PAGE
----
What Does An Archivist Do?

The archivist handles historically significant and permanent records or objects within a collection. Archivists work to preserve, edit, and appraise the permanent records of a museum collection, library, corporation, or university. Archivists choose records or objects in order to understand the process and overall historical context, in which the objects or records were created, correlation to other records or objects, and the intention of their use.

Typically, an archivist coordinates lectures, workshops, and tours pertaining to archival science of the collection. The archivist can be found in a variety of settings, including museums, libraries, universities, government, and corporations. Within an archival setting, archivists typically work with specific types of historical or essential records.

The records may include photographs, film reels, sound recordings, electronic records, letters, books, maps, and manuscripts. As an archivist, you will be using your knowledge and expertise to archive the documents and records within the collection, so they will be available for future generations. Without the archivist’s preservation of history, we would not be able to see, hear, or understand the history of our past and how it has shaped our present world.

Archivists are also responsible for maintaining and creating digital, computer-based archives in addition to digital databases for objects and records. When creating digital databases or computer-based archives systems, it is important for the archivist to classify and organize each record for easy access. Furthermore, an archivist may appraise and authenticate historical objects, documents, and records. Archivists may travel to acquire new objects or records for the collection. It is the archivist’s crucial responsibility to safely protect the records or objects by administering policy guidelines in regards to the public’s access to the objects or records.

Additional facets of an archivist’s career are to inform and educate the public about the objects within the collection or cultural institution. Archivists typically work with many other individuals, if they are placed within a cultural or museum institution setting. An archivist may work with curators, assistant curators, conservationists, and museum technicians. Many archivists may create and coordinate educational or public outreach programs to learn about an archival collection. Public or private tours, workshops, and lectures are also a part of the archivist’s responsibilities. Time management, a strong work ethic, and a positive attitude are vital when coordinating with other team members.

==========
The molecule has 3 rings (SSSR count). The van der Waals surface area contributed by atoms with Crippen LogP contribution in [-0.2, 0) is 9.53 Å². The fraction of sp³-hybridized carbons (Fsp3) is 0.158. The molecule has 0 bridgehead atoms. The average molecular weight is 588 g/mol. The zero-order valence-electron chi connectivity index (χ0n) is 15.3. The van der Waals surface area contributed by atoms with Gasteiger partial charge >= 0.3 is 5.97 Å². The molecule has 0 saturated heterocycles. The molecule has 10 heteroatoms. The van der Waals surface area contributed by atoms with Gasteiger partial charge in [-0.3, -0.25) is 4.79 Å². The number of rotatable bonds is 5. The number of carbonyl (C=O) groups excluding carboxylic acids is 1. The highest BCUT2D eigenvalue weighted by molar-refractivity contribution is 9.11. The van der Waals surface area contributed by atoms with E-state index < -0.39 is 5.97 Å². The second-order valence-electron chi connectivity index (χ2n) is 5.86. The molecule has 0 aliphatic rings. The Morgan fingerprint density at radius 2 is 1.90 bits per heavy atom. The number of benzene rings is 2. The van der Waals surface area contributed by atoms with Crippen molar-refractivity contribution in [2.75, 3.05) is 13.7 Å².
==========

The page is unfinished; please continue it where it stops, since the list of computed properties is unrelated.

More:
When you are studying to become an archivist, it may be in your best interest to think of a specialization. For example, many large museums or cultural institutions have countless collections of records and documents that specialize in a specific time period of history. Many of these institutions have separate archivists for each area of specialization. Separation of archivists may be performed in order to precisely understand which records or objects from a specific time period should be a part of the collection’s archives.

Archivists often take the time to research records and objects within their collection, while understanding how to properly and safely preserve archive records for future generations. Archivists treat both records and objects as a memory or a link to our past; archives show individuals the various facets of history, culture, and their historical significance to communities. Additionally, the preservation of archives by archivists allows for individuals and organizations to understand various perspectives and how the records will shape the future.

Career Spotlight: Archivist

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